Roche builds evidence for Evrysdi’s benefits in younger SMA patients

Roche has highlighted new data with its oral treatment for spinal muscular atrophy (SMA) – Evrysdi – showing its benefits when given to pre-symptomatic babies with the rare disease.

The updated results come from the open-label RAINBOWFISH study, which investigate the effects of Evrysdi (risdiplam) in children from birth to six weeks who had yet to develop any symptoms of the muscle wasting disorder.

Four out of five infants treated with Evrysdi for at least 12 months achieved standing and walking independently that was comparable to healthy children, according to Roche, while all five babies maintained the ability to swallow.

The new data “may help extend the potential benefits of this medicine to the youngest SMA patients”, according to Roche’s chief medical officer Levi Garraway.

Evrysdi was approved by the FDA for use in SMA patients aged two months and over last year, and at last count had been cleared for use in 58 countries worldwide.

It became the third treatment approved for SMA after Biogen’s Spinraza (nusinersen) – an injectable antisense drug – and Novartis’ one-shot gene therapy Zolgensma (onasemnogene abeparvovec). Just five years earlier there were no therapies for SMA on the market.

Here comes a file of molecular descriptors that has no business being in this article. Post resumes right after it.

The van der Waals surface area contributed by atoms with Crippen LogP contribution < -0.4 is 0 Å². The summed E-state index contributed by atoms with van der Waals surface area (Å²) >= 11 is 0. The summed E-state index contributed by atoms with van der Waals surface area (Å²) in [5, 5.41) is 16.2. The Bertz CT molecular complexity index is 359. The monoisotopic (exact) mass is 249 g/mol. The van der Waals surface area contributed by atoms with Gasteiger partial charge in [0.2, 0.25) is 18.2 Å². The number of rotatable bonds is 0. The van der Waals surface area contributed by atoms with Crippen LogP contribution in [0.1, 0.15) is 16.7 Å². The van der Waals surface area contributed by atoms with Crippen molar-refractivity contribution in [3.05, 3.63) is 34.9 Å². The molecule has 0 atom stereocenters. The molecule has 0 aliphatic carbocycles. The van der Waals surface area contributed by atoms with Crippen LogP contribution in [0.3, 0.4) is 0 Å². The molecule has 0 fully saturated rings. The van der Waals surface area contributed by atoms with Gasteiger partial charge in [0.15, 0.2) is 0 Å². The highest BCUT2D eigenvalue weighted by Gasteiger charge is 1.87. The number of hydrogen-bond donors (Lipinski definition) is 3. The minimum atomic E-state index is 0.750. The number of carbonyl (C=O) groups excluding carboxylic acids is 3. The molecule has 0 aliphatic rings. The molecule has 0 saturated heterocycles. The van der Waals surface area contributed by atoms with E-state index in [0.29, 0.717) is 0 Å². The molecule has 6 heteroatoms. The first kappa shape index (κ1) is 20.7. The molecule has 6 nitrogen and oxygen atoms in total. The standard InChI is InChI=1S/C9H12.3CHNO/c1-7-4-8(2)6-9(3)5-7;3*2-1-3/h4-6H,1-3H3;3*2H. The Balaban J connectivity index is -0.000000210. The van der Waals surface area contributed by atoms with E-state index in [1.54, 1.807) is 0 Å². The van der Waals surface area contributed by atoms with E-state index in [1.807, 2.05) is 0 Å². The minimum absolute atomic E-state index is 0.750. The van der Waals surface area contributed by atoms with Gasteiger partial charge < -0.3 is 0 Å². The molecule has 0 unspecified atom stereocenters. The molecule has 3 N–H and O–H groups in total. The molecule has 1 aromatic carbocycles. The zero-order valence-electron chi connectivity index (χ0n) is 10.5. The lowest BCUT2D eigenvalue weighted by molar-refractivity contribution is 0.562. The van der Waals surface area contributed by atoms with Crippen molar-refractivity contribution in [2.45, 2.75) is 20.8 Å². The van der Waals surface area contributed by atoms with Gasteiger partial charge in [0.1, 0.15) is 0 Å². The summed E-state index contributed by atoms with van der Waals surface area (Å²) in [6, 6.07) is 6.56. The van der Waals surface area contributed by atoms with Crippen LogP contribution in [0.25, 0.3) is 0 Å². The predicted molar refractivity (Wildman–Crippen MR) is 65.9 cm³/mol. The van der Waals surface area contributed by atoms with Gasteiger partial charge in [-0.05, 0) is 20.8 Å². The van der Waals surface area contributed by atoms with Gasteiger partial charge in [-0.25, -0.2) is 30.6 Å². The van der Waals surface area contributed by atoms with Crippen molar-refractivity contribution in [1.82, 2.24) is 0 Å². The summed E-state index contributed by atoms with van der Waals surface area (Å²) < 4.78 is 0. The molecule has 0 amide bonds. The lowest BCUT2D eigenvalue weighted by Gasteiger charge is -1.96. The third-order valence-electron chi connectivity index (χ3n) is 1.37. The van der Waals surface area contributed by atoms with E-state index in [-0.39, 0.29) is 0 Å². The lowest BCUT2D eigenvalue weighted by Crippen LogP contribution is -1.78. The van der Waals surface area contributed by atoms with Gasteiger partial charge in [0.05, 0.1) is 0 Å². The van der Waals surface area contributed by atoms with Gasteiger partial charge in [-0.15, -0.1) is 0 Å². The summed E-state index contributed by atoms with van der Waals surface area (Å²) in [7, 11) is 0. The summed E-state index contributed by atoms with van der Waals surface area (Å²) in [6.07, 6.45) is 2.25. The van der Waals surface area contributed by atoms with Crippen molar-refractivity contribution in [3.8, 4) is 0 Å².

All three drugs are expensive, but Roche has priced Evrysdi at a discount to its rivals in a bid to claim market share.

Zolgensma costs about $2.1 million for a single shot of the gene therapy, making it the most expensive drug in the world, although Novartis claims it is cost-effective as rival therapies need to be delivered chronically.

Spinraza costs $750,000 in the first year of treatment and about half that price annually from then on, and currently leads the market, although sales fell sharply towards the end of last year and remained flat in the first half of 2021 at around $1 billion.

Zolgensma’s take-up meanwhile plateaued in 2020 before tracking up, rising 63% to $634 million in the first half of this year. Evrysdi is also on an upwards trajectory, bringing in around $250 million in the same period.

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